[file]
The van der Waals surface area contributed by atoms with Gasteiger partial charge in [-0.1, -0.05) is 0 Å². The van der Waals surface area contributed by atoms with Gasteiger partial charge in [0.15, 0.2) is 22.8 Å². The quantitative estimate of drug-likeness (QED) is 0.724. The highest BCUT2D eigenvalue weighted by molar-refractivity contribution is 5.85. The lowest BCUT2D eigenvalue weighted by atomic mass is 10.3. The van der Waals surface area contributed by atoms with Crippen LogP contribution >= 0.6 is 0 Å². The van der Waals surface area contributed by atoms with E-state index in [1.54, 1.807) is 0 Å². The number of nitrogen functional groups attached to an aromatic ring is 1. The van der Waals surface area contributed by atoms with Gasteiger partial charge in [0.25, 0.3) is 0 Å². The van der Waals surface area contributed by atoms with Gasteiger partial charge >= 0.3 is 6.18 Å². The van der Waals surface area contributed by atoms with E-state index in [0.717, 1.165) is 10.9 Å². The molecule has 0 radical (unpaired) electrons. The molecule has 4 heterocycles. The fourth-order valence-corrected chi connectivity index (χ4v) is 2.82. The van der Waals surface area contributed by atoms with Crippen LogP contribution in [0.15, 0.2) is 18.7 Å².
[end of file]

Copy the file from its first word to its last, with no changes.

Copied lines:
The van der Waals surface area contributed by atoms with Gasteiger partial charge in [-0.1, -0.05) is 0 Å². The van der Waals surface area contributed by atoms with Gasteiger partial charge in [0.15, 0.2) is 22.8 Å². The quantitative estimate of drug-likeness (QED) is 0.724. The highest BCUT2D eigenvalue weighted by molar-refractivity contribution is 5.85. The lowest BCUT2D eigenvalue weighted by atomic mass is 10.3. The van der Waals surface area contributed by atoms with Crippen LogP contribution >= 0.6 is 0 Å². The van der Waals surface area contributed by atoms with E-state index in [1.54, 1.807) is 0 Å². The number of nitrogen functional groups attached to an aromatic ring is 1. The van der Waals surface area contributed by atoms with Gasteiger partial charge in [0.25, 0.3) is 0 Å². The van der Waals surface area contributed by atoms with Gasteiger partial charge >= 0.3 is 6.18 Å². The van der Waals surface area contributed by atoms with E-state index in [0.717, 1.165) is 10.9 Å². The molecule has 0 radical (unpaired) electrons. The molecule has 4 heterocycles. The fourth-order valence-corrected chi connectivity index (χ4v) is 2.82. The van der Waals surface area contributed by atoms with Crippen LogP contribution in [0.15, 0.2) is 18.7 Å².